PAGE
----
Two things, actually. One thing is the dayjob. I have two projects in progress, and two proposals awaiting decisions. The other thing is my mad urgent plunge into minimalism. By the layers of epiphanies I have been experiencing I would say that this move has been ripe and ready for a while. I suspect I was just too lost in the visible and invisible clutter to see it.
For the past two to three years I have frequently mentioned about how I have distilled and simplified my life as I focused more into art-making and less on the usual expected pursuits of a modern woman. But while I started out well, I barely scratched the surface of what it really meant to simplify and to minimalise my life down to the essentials. Before, it was driven mainly by need. I needed to reduce my expenses (and sell stuff) so I can extend the period of not having to take on a dayjob project. But now it is more of an integration with my life values. Before it was partly a sacrifice, and I had thought about regaining what I had given up. Now it is about digging through the core of myself and my life, and realigning everything according to what is really important for me and what I want to become. Now it is about keeping my life light, clear, and designed to complement and support the creative life I am nurturing.
Unlike most people who tell a story about minimalism, I am not coming from a position of plenty and explicit excess. I am in fact, coming from a position of relative poverty. The house rent is two months late, the utility bills had to be paid with cash loans. There is money coming in though, enough to catch up with all the payables and still have leftover to let me breathe easy until about November. But my point is, instead of clinging to my possessions in the midst of all the lack, I am re-evaluating them to see if perhaps this lifestyle with its unique set of life accessories and requirements, is in fact one of the things that is keeping me from moving ahead and forward. That perhaps this daily environment is sending the wrong signals to my brain's subconscious, and weighing down my efforts to improve the circumstances.
My mood and disposition are dependent on the lifestyle I am clinging to. Negative energies slow me down and cloud my judgment. Resentment, envy, jealousy -- these are all about not having something. They are about seeing emptiness as a bad thing, as a lack, as missing-ness. They are about not having or being enough. Impatience builds up. Helplessness follows.
I cannot remember now exactly how I turned around. A post somewhere, a trail followed. But I was given a lifeline. And instead of worrying how to refill the emptied spaces I wanted to create empty spaces.
Key is reading the book Everything That Remains by The Minimalists. I translated its first-world context into my third-world reality, and I was on my way.
Minimalising my life is my roundabout road towards getting back into my studio. Right now the studio exists in a different plane of existence. It is dismantled here, but alive elsewhere. I put it away but it also hid itself. And I will only find it again, and be able to enter it, if the paths are clear. And by clear I mean all the traps have been sprung, all the obstacles removed, all that is locked unlocked, all the trick questions answered, all the passages paid for, all the secret passwords spoken, all that is angry appeased, all that is in sorrow comforted. And all these can be done when there are no distractions or disguises. When the room is empty and there is only the elephant in it.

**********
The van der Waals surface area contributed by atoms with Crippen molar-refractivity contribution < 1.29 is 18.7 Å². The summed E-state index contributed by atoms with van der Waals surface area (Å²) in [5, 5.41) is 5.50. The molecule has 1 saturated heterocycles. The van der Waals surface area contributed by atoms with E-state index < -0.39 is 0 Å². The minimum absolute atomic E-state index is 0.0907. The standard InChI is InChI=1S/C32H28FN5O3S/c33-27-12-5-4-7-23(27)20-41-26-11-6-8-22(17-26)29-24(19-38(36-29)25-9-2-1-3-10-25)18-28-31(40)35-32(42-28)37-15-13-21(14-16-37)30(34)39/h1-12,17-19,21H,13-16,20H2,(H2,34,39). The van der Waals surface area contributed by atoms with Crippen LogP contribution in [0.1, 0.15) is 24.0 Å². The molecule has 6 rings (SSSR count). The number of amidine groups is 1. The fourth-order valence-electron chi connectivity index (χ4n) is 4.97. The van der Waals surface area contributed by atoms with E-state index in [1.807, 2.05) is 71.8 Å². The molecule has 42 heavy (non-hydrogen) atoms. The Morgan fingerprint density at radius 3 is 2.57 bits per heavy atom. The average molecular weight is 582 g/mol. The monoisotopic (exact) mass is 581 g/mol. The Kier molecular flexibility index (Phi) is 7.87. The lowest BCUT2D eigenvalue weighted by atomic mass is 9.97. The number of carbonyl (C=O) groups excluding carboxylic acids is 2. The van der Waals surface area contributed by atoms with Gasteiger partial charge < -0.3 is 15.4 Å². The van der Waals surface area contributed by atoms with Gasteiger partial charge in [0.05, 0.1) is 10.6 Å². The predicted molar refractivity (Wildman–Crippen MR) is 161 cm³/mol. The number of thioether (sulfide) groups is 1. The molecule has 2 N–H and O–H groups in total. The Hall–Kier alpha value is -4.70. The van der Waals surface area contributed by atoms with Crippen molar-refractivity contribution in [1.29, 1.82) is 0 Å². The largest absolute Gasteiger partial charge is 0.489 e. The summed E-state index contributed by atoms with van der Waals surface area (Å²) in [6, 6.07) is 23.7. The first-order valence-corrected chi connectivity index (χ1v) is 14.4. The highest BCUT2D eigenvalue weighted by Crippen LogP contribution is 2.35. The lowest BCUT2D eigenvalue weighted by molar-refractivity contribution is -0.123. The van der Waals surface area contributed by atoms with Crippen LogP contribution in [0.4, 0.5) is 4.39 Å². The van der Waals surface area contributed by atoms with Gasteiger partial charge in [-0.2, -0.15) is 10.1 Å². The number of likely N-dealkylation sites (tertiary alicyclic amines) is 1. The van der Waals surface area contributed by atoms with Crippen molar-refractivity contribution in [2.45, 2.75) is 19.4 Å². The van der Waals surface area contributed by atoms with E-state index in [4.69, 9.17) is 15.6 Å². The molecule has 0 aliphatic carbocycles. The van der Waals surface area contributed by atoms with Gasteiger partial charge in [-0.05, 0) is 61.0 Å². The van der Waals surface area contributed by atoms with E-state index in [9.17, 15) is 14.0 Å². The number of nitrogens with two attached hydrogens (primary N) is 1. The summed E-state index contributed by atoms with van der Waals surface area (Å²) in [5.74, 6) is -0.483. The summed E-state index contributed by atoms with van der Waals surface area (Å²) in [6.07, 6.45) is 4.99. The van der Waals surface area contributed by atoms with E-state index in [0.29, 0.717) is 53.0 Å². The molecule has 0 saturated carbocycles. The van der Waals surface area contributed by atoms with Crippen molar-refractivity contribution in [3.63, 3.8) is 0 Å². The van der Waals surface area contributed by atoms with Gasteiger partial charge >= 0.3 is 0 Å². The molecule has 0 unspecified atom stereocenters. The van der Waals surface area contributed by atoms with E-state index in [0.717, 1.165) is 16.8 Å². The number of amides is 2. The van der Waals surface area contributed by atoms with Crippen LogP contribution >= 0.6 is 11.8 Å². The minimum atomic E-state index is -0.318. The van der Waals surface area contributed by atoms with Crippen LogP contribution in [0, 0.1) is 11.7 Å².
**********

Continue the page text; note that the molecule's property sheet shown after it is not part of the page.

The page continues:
Most people stop at possessions when decluttering or minimalising. Often it begins and ends in the clothes closet where the most obvious accumulation of un-necessities is apparent. I started in my closet and halved it (and I did not have much to begin with). But I didn't stop there. I have gone as far as distilling my precious books, which I thought I would never subtract from again after a previous experience of culling that left me with many regrets. I know so much better now. I will dive through my digital clutter. I will reevaluate all my relationships and the people in my life. I will be more conscious of the experiences I will invest my time and money on.
The process is still on-going. I have set up a secondhand shop here on the website to sell or barter some books, gadgets, and other objects. In the house there is a brewing garage sale of clothes and pieces of furniture.
My expectations from the whole exercise are this: that I would gain a breakthrough (in ideas) into how I can integrate the work I need to do for money and my art-making; that I will gain better insights into how I can truly transition my dayjob into one that is more in accordance with my life values; that I will have a clearer view of what I need to do in order to regain the momentum of my creative journey.
I will post a tally of sorts on how much I have distilled my life when I am done. As of now I have halved my closet, disposed of all stored just-in-case clothes and only kept three types of cold-weather jackets and a couple of summer swimsuits. I halved my bags and shoes. I moved a big pile of books into the to-sell stack, and in the process I freed up two shelves -- one to be sold, the other to be reclaimed by my sister for her own use. It was seeing the piles of to-go stuff that made me think of setting up the secondhand shop.
I'll end this post with my recommended books that are helping me through right now.
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I am an artist-in-progress. I started my creative journey in 2012 and have never stopped taking steps since. Always one step at a time. Always moving forward. It has been an increasingly tough and occasionally rewarding road.
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Emily W. Martin
That Curious Love of Green
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Upward Facing Blog
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